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Sport 250 - Build Manual - Tooling questions


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BugMan

I have been in-touch with Simon from Westfield who has told me there is a new build manual on the way, which should time nicely for me in about 6 to 8 weeks, but just wondering what others have used in the mean time?
I have a pretty well setup double garage space, with a good set of workbenches. 

Lots of DIY tools (It’s a man thing), pillar drill, a few electric hand tools, pretty decent air compressor, good 4” Record vice, as well as quite a lot of tooling in the form of hammers and spanners etc. Have a good pair of tressels to hold the chassis up for the start.

My father in-law (well Ex father in law) has built a low-cost, so I know he has an engine hoist, although for some reason I want one for my own, air drill which he thinks was the Bee’s Knees and an air riveter all of which he will lend me.  I’ve recently fitted an air filter to my compressor, so can deliver oiled air as required.
 

Compressor.jpg

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Chris King - Webmaster

Air rivet gun is a must have!

also good idea to have your own hoist, used mine loads of times, though thought it would only be used once!

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Steve (sdh2903)

There was a new build manual on the way when I collected my kit in August last year........

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Andy (Sycho)

Yeah don't hold your breath on the build manual, I'm still haven't seen the S2000 one!

But this forum is the best build manual you could ever have.:t-up:

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Chris King - Webmaster
Just now, Sycho said:

But this forum is the best build manual you could ever have.:t-up:

Amen to that!

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Steve (sdh2903)

The chassis is the same as the s2000 car so for things like wishbone, suspension, steering rack, chassis loom installation and bodywork there is loads of info on here from all the s2000 builds.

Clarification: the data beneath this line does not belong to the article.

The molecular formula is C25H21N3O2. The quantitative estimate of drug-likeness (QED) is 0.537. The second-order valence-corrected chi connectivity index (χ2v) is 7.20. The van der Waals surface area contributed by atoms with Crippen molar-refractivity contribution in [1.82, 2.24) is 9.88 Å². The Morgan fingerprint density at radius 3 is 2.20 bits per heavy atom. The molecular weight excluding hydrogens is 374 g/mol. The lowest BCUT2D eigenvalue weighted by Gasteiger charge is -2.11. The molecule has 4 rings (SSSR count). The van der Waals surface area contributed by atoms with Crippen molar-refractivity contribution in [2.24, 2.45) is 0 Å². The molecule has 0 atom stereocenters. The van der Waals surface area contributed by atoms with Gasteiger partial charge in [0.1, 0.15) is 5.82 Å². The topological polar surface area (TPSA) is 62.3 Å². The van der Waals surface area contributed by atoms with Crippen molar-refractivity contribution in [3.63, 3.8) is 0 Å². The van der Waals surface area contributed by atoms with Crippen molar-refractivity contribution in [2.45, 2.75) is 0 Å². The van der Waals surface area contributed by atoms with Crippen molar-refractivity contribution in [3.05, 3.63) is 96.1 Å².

The sport 250 specifics are really eng/box/fuel line locations/engine harness/lower column/ford ecu kit/plumbing. Mark at the factory has all this info but a few drawings would be nice.

Regarding the wiring it looks a lot worse than it is. Most is plug and play it's just a case of packaging. 

Ah the air riveter. Now one of my favourite tools:love:

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Adge Cutler- Dorset AO

Build manual?  Enough said! :)

As said this forum is a great resource I am finding. The FW manual provides some basics, just treat it with caution.

As a "newbie" to car building, found reading build threads of other models (S2000 is very similar chassis wise) really informative, and enabled me to have a broad plan before I started. Mind you ther is not a definitive order for a lot of things, just think in advance.

A lot of tasks need a bit of thought, to consider interactions of various "systems". I find its good to stand back and ask myself "if I do X, can I do Y afterwards or do I need to consider both at same time?"

Building a 250, you'll be an expert in "knitting" electrics, and plumbing air and water systems by the time you finish!

One of the best suggestions I've had from this forum, is to photograph the demo car and others in the factory (particularly under the skin as it were) whenever you go there. It's surprising what you can work out from a few photos!

You'll find your air riveter is your new best friend for a while!!

Apologies for waffling on!

Best of luck, keep us posted of progress.

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David_Thame